By Jeff Davis
Julio Valdez’s “Dreams & Reflections” in on exhibit through Dec.17 at the Latin America Masters (“LAM”) gallery at Bergamot Station:
The title of the exhibit is taken from Carl Jung’s memoir Memories, Dreams and Reflections. In Valdez’s work the reflection refers to both the physical light bouncing off the water and also reflecting an inner world shaped by the artist’s personal and collective history.
Valdez was born in the Dominican Republic and much of his artwork is reflective (pardon the pun) of the waters of the Atlantic Ocean, Caribbean Sea surrounding the island and more recently the Reserva de la Biosfera Ria Celestún, a large coastal wetland reserve and wildlife refuge in the Yucatán Peninsula of Mexico.
The most striking painting of the exhibit is “Celestún II,” an image of a boy (his son) sitting, semi-submerged, up to his neck, on an apparent anchor line or rope. There is no depiction of the dock, a potential boat or the subject’s head in the painting. The water surrounding the boy is rippling away from him as if his arms are fanning the water to maintain balance on the rope. The painting depicts uncertainty as much as serenity; one can’t be sure of the artist inner dialogue. The light reflections off the water are filled with green of the surrounding foliage and dash of blue from the sky above.
Many of his paintings also show the subjects partially submerged; highlighting only a portion of their bodies. Examples include: Feet in sandals wading in clear shallow water, a lone foot and leg swirling in a transparent sea, a boy standing (or floating) head down in the sea and a figure depicted from the waist down in beautiful translucent emerald green water. The works are almost photo-real from a distance and become more abstract as you approach.
With all the unknown or unseen elements in the paintings they should give one a sense of tension or distress, however, the cool colors coupled with dreamlike surroundings give one a sense of calm. The artist’s own interpretation of the painting meanings are left for you to guess given there are no facial expressions for clues.
The Human Condition pop-up exhibit is only open Nov. 25, 26 and 27 at a unique space formerly known as the Los Angeles Metropolitan Medical Center. The hospital operated in the West Adams neighborhood for 4 decades before closing due to fraud and mismanagement. LA art adviser John Wolf, the curator of the show, invited over 80 artists to explore the corporal and psychological experience of being human.
The artists’ work inhabits over 3 floors or 40,000 square feet of the hospital’s rooms including: Admitting, Pharmacy, Maternity Ward, Cafeteria, Laboratories and numerous Surgical Suites. Art from the Subconscious is displayed on Floor 1, take the elevator to the 2nd floor for the Conscious mind and press 4 for further trauma in the Psych Ward. Plexiglas covers to the windows to prevent your premature exit.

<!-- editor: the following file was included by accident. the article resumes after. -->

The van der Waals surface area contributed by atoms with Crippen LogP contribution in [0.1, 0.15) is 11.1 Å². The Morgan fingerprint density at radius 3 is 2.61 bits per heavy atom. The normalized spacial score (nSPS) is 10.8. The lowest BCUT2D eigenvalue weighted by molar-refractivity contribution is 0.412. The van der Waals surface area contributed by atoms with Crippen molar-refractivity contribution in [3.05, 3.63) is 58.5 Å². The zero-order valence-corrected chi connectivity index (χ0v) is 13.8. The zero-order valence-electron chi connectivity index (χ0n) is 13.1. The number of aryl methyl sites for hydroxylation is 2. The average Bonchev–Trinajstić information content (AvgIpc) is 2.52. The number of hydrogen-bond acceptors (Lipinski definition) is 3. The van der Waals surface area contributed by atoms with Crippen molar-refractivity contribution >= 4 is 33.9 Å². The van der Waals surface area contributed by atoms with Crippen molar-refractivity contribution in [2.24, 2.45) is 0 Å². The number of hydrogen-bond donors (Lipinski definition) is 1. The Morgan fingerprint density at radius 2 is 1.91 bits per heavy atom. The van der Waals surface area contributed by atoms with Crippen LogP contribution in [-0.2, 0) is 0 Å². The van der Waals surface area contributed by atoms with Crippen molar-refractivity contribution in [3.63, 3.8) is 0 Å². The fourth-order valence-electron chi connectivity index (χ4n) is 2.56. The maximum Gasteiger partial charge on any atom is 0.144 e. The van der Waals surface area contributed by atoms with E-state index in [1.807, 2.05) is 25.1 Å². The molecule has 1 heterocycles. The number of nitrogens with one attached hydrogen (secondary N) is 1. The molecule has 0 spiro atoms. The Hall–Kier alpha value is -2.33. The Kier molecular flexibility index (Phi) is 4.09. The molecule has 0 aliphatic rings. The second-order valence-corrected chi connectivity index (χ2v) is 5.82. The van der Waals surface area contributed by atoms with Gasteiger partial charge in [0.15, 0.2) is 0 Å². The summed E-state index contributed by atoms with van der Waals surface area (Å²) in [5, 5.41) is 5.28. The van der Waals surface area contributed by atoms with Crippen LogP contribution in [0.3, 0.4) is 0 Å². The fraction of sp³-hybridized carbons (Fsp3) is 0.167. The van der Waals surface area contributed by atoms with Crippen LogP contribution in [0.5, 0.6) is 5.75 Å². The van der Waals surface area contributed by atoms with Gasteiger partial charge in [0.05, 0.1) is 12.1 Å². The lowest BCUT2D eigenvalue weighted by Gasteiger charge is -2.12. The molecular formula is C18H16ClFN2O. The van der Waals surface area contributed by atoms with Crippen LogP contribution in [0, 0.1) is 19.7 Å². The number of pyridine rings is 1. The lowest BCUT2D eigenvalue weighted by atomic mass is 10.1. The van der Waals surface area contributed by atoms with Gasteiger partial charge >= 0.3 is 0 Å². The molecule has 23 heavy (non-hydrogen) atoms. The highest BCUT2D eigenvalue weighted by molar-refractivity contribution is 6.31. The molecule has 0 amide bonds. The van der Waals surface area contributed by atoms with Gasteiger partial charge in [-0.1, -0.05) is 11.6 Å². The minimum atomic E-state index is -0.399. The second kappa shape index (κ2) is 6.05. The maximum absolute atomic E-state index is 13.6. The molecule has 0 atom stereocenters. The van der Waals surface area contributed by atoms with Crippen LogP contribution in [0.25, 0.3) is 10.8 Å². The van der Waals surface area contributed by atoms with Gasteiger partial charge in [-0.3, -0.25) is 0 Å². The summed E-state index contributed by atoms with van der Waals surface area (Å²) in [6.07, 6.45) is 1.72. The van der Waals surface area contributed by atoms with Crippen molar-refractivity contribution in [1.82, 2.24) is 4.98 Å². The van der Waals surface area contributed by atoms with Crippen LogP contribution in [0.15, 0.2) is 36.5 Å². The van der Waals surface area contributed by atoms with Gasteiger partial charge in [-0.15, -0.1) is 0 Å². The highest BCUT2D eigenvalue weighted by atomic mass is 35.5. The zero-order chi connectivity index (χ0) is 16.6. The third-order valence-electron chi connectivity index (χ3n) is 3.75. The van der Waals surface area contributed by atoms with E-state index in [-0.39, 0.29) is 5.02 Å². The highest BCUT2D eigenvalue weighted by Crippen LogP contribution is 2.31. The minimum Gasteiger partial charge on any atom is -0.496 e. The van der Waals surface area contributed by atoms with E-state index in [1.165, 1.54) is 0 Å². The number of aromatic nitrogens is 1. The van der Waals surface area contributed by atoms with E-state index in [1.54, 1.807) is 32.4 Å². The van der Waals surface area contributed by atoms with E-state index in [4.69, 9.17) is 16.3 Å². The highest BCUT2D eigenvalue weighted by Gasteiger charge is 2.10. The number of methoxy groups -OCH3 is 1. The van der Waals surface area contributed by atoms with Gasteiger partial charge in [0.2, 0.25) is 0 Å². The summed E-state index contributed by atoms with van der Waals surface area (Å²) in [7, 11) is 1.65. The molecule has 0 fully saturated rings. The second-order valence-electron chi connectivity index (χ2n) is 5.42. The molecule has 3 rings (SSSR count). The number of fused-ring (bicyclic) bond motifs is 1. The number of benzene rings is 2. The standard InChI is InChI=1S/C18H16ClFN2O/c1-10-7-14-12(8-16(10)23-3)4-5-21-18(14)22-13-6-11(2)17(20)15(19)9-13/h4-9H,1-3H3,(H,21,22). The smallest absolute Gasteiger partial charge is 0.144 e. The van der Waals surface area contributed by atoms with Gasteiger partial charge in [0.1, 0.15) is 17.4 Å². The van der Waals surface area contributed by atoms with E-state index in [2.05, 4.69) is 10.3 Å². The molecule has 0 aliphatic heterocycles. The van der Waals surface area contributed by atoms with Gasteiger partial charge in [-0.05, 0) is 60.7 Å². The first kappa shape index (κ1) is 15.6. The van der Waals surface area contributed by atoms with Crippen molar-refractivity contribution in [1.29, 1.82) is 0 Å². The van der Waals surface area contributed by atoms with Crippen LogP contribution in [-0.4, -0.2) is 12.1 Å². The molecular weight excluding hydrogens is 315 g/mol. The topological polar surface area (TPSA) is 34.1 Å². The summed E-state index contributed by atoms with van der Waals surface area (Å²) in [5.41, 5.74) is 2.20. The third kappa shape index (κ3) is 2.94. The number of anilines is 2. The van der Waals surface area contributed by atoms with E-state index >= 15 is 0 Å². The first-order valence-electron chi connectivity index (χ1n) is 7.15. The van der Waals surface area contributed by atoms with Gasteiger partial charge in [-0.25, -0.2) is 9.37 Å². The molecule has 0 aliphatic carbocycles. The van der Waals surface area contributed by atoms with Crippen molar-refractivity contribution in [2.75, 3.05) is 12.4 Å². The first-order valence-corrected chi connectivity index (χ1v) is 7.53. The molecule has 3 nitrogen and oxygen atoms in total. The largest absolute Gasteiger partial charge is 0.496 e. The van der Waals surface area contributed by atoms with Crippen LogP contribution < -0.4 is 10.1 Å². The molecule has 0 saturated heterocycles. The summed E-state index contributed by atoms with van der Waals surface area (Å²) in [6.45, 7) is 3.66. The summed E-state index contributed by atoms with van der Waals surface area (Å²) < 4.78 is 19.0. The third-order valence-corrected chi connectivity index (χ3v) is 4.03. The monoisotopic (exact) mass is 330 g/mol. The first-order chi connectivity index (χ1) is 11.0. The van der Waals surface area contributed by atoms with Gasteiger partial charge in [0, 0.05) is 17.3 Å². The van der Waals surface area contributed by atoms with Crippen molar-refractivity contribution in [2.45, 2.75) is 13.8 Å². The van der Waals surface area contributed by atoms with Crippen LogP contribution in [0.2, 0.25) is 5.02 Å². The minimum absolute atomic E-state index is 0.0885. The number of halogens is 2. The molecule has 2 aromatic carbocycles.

The medical center itself is a much part of the exhibit as is the art. It’s in a state of decay or atrophy – featuring extremely depressing wall colors, deteriorating ceiling tiles, decades old stained carpet and antiquated operating rooms with eerie green tiles from a 1960s horror movie. At times it’s difficult to distinguish the art from the artifacts that were left behind by the former tenants. Hospital equipment, calendars, policy manuals and other remnants are strewn about the rooms as if there was a rush to escape.
Make sure not to miss the following works: The 1st floor cafeteria kitchen has been transformed into a cheery Pepto Bismal nightmare by coating the walls and cooking utensils in nauseating pink paint courtesy of Christopher Reynolds; it could be The Shining III. There is a small green child standing in one of the decommissioned autoclaves that reminds one of Children of the Corn; the eyes stare right through you (Kim Simonsson’s handiwork). There are a number of beautiful ceramic and bronze sculptures in the 2nd floor operating rooms, perhaps a bit overshadowed by the creepy nature of the surroundings. If you stomach is weak you might want to skip the lovely human spine suspended in a transparent tank of blood by Max Hooper Schneider. Ripley from the Alien film would appreciate this one. Continuing on the gore-filled theme, there is a digital print of a floating or suspended head by Gintare Bandinskaite which sits over – you guessed it – a blood-like filled bathtub.
By now you’re thinking perhaps this site is more appropriate for a Halloween fright night; well, you wouldn’t be wrong. That being said, it’s a unique experience and well worth the visit. I know you won’t want to miss the performances in the basement morgue. Ample free parking is available in the overgrown parking lot.
Please e-mail me at firstname.lastname@example.org if you have local art exhibits/events you want to share with other readers.